By: Asad Mirza
The Conservative Party of the UK showed a lot of grit in finalising the name of Rishi Sunak, as the new prime minister of the country very quickly, bringing an end to Liz Truss’s short tenure as the prime minister riddled with bad decisions.
Rishi Sunak has become the UK’s 57th prime minister, the first prime minister to be a British Asian, the first Hindu, and the richest person to have held the office.
Former prime minister David Cameron had exuded confidence in 2014 when he had prophesised to see a British Asian taking on his role his life time.
Lo and behold, the words came true in just eight years.
The Conservative Party selected the newest British prime minister in just four days, after the previous prime minister Liz Truss’s resignation on October 20.
Her shortest 44 days tenure left behind a trail of rising inflation, rising borrowing costs and predicted deficits on a massive scale, which will likely require either significant tax increases, spending cuts or both.
The last chapter of Liz Truss’s tenure unfolded on the same lines as it happened during the last days of the previous prime minister Boris Johnson.
In BoJo’s case the crisis was precipitated by the resignation of his then Chancellor of Exchequer, Rishi Sunak and in Truss’s case it snowballed after the resignation of her Home Secretary Suella Braverman.
Rishi Sunak after getting an invite from King Charles III to form the next government tweeted that he’ll fulfil promises listed in the Conservative Party’s election manifesto in 2019, saying: “I will deliver on (our manifesto’s) promise. A stronger NHS, better schools, safer streets, control of our borders, protecting our environment, supporting our armed forces, levelling up, and building an economy that embraces the opportunities of Brexit where businesses invest, innovate and create jobs.”
Sunak acknowledged that in light of everything that has transpired, he still has work to do to rebuild confidence.
He declared: “I’m not daunted.”
He also said he understands the strain of the high position and that he’ll not leave the next generation with a “debt to settle that we were too weak to pay ourselves”.
In his first speech as UK prime minister, Sunak declared that his administration would uphold integrity, professionalism and accountability at every level and pledged economic stability and increasing public’s confidence in the government.
But his most important task would be to unite a governing party that is riven with divisions, apart from tackling a mounting economic crisis, a warring political party and a deeply divided country.
The Conservative Party, despite having suffered a series of recent by-election defeats, still maintains a working parliamentary majority of 71, meaning that Britain’s next general election could conceivably come as late as January 2025.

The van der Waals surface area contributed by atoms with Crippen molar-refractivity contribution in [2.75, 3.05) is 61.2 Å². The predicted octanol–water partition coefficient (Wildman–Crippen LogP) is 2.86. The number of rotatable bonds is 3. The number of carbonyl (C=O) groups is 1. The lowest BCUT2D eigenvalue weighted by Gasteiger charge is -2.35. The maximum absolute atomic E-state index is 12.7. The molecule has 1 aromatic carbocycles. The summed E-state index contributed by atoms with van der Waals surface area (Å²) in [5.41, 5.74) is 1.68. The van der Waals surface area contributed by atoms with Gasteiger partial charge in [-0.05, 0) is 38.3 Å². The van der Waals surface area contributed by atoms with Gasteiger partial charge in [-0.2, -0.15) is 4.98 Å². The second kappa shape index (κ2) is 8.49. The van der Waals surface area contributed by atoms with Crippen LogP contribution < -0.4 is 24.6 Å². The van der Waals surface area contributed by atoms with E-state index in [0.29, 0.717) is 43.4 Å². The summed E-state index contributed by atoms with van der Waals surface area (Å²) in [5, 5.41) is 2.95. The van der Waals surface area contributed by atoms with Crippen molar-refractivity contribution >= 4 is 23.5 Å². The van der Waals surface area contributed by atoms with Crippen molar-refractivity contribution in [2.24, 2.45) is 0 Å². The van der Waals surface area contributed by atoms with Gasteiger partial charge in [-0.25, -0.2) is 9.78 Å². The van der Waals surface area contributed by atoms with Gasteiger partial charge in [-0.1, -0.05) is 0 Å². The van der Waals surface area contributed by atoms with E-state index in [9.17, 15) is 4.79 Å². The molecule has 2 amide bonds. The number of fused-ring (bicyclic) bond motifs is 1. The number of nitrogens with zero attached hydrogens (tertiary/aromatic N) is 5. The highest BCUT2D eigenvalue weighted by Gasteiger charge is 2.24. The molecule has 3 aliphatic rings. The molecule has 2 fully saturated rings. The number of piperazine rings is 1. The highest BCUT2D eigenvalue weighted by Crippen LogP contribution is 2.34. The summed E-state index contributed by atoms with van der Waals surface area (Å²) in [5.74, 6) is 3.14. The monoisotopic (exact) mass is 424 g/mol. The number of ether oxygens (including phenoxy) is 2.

Apart from the demands of the opposition’s Labour Party, other voices are also increasing in intensity demanding the Conservatives to go in for a general election. In fact, Sunak has became a prime minister without the public support, as he was voted to being an MP not a PM.
Meanwhile in India, the news of Sunak becoming the prime minister on the auspicious day of Diwali was greeted with joy. The social media exploded in a series of accolades for Sunak, his family and his in-laws.
The Indian Prime Minister Narendra Modi tweeted: “As you become UK PM, I look forward to working closely together on global issues, and implementing Roadmap 2030,” referring to the Free Trade Agreement (FTA) struck between the two countries and which was expected to be signed and delivered last week, before Diwali.
Meanwhile, India’s arch rival Pakistan’s public also laid claim to Sunak, describing him as a Pakistani, as his parents belonged to Gujranwala, now in Pakistan.
Twitterati even urged the Pakistani government to lay claim to him as a Pakistani.
India has high hopes from Sunak to change the dimensions of the bilateral relationship. But Indian politicians need to understand that Sunak is not an Indian by birth and his outlook is more attuned to being a British citizen.
His Britishness helped him to achieve professionally as a banker and as a politician, what he is today. So his total outlook towards India would be a pragmatic one, not an emotional one.
One can’t see him undoing what his predecessors had done in the past. But perhaps a new king and a new prime minister might be able to start a new chapter in the bilateral relations and may change the overall view of the British polity towards India and Indians in the UK.
Only time would tell.
(Asad Mirza is a political commentator based in New Delhi.
He writes on Indian Muslims, educational, international affairs, interfaith and current affairs. He can be contacted on www.asadmirza.in)